By the mid-2010s, the band’s comeback had morphed into a proper second act. Last Of Our Kind isn’t the quartet’s most potent work, but its finest fruits have become setlist staples. Chiefly Open Fire and Barbarian. The latter is perhaps history’s only tribute to legendary Norseman Ragnar Lothbrok, packed with white-hot riffs and falsetto vocals. Speaking of unruly Norsemen, Mighty Wings sounds like the theme to Red Dwarf with added Viking invasion, thanks to its eerie synths and violent chugs. Conversely, Hammer & Tongs doesn’t really go anywhere, and Sarah O’Sarah is a flaccid ode to Thin Lizzy. A mixed bag.

5. Motorheart (2021)

While their contemporaries were mostly writing mopey pandemic records, The Darkness thankfully just carried on being The Darkness. Motorheart takes its name from the title track, which is naturally about sex with androids: “You need a Phillips screwdriver to get her undressed,” Justin Hawkins advises. This was their third consecutive album with the same, well-oiled line-up, and it showed. Jussys Girl jumps between crunchy riffs and a chorus hook to die for. The wonderfully daft Eastbound finds the brothers hastily planning an East Anglian pub crawl during its middle 8. A more than decent effort from a band celebrating 20 years in the game.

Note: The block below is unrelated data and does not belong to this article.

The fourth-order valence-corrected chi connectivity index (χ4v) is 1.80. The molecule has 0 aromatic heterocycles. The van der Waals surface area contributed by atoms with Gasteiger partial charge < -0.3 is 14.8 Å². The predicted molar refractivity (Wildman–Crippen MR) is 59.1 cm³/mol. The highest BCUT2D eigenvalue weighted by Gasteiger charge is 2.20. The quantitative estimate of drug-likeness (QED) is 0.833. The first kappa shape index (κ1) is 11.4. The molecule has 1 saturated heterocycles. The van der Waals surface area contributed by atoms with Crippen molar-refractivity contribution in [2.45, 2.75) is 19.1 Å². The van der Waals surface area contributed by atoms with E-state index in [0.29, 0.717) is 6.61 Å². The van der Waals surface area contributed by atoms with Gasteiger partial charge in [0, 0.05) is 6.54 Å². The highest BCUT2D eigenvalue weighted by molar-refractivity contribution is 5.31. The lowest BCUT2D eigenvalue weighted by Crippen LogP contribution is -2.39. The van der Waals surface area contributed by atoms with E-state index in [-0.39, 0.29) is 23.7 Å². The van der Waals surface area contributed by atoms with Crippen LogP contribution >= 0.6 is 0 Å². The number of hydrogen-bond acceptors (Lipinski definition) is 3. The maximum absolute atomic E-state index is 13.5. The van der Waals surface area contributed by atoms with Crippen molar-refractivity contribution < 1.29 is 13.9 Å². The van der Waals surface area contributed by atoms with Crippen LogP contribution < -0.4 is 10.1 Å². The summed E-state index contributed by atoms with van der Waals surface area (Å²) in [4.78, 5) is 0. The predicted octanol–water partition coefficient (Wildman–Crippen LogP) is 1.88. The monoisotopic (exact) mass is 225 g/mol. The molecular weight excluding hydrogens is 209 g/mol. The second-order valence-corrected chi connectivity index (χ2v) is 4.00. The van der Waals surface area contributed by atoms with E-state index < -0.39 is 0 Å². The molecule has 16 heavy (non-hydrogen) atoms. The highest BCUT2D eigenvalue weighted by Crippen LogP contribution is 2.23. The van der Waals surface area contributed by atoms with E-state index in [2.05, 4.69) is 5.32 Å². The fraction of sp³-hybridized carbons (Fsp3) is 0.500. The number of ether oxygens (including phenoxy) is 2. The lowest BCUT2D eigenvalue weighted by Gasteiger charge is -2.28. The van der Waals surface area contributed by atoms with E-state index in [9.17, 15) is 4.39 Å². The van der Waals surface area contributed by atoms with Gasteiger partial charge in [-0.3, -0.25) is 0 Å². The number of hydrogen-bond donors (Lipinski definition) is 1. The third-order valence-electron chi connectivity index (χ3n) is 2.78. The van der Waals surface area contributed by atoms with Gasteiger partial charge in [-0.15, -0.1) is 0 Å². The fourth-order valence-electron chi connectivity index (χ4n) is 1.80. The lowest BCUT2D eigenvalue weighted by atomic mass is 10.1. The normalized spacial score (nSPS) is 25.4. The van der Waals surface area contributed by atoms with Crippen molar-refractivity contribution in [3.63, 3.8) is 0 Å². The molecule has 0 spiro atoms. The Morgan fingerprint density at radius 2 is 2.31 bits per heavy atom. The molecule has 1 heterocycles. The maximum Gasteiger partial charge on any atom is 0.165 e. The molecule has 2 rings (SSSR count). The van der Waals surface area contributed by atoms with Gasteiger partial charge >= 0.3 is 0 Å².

4. Pinewood Smile (2017)